The NYSE is committed to being a strong voice for our community of companies on key policy and regulatory matters by working with top decision makers and leaders in government. We support policies that ensure the competitiveness of the US in global capital markets and the confidence of investors.

Top NYSE Advocacy Initiatives

Improve the Environment For Public Companies and Investors

  • Refine the 404(b) requirements for assessment of internal controls under Sarbanes-Oxley.
  • Modernize the thresholds for shareholder proposal resubmissions by increasing the shareholder support thresholds.
  • Modernize the stock ownership threshold for shareholder proposal submissions to reflect a percentage of stock owned by a shareholder proposal proponent rather than the current $2000 holding threshold.
  • Limit mandated public company disclosure items to those that are material to an investment decision in a public company, not “merit-based” disclosures for specific political groups.
  • Refine the CEO pay-ratio rule and the Congo conflict-minerals rule included in Dodd-Frank.
  • Shorten the timeframe for reporting of institutional investor interest from 45 days after quarter end.
  • Require greater transparency and accountability for proxy-advisory firms with respect to internal standards, procedures, and methodologies.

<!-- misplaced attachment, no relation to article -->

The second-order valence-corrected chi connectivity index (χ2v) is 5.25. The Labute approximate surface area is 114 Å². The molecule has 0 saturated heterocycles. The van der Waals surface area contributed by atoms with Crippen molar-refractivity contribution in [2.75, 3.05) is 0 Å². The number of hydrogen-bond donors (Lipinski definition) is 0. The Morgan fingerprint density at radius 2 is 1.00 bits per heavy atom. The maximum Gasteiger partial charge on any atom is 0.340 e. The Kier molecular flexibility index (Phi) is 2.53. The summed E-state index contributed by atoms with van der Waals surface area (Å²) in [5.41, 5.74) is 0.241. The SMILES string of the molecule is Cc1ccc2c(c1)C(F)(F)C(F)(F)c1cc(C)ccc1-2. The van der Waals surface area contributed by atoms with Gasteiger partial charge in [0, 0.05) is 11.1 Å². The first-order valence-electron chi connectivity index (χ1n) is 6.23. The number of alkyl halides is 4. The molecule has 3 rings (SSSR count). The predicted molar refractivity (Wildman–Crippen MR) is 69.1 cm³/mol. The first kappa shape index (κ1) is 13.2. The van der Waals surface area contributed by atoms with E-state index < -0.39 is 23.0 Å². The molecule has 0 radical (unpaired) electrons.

Former NYSE President Tom Farley Advocates For Our Issuers on Capitol Hill

The burden of ongoing compliance impacts a decision to become a public company. We advocate for a healthy regulatory environment because of the widespread benefits public companies deliver for economic growth and investors.

Improve the Environment For Small Public Companies and Private Companies

  • Establish a permanent small business advocate at the SEC to consider solutions to capital formation issues for these companies.
  • Extend the charter for the SEC’s Advisory Committee on Small and Emerging Companies (currently set to expire in September 2017) for an additional two years, which takes up issues such as barriers to going public.
  • Make the litigation environment safer for private companies to go public by continuing to support policies and legislation to limit the filing of frivolous public-company lawsuits.
  • Raise the annual gross revenue threshold ceiling for companies to remain an Emerging Growth Company (“EGC”) to above $1 billion (thereby permitting more companies to benefit from the protections afforded under the JOBS Act)
  • Provide additional protections for “low-revenue issuers” to qualify as EGCs because their business involves a significant amount of research and development (e.g., Biotech).
  • Exempt EGCs and companies with less than $250 million in gross revenue from the SEC’s costly financial statement format requirements -- known as XBRL format.
  • Enable a newly public company to choose to have their stock only trade on a single nationally-registered stock exchange until their stock trading liquidity meets a minimum threshold level.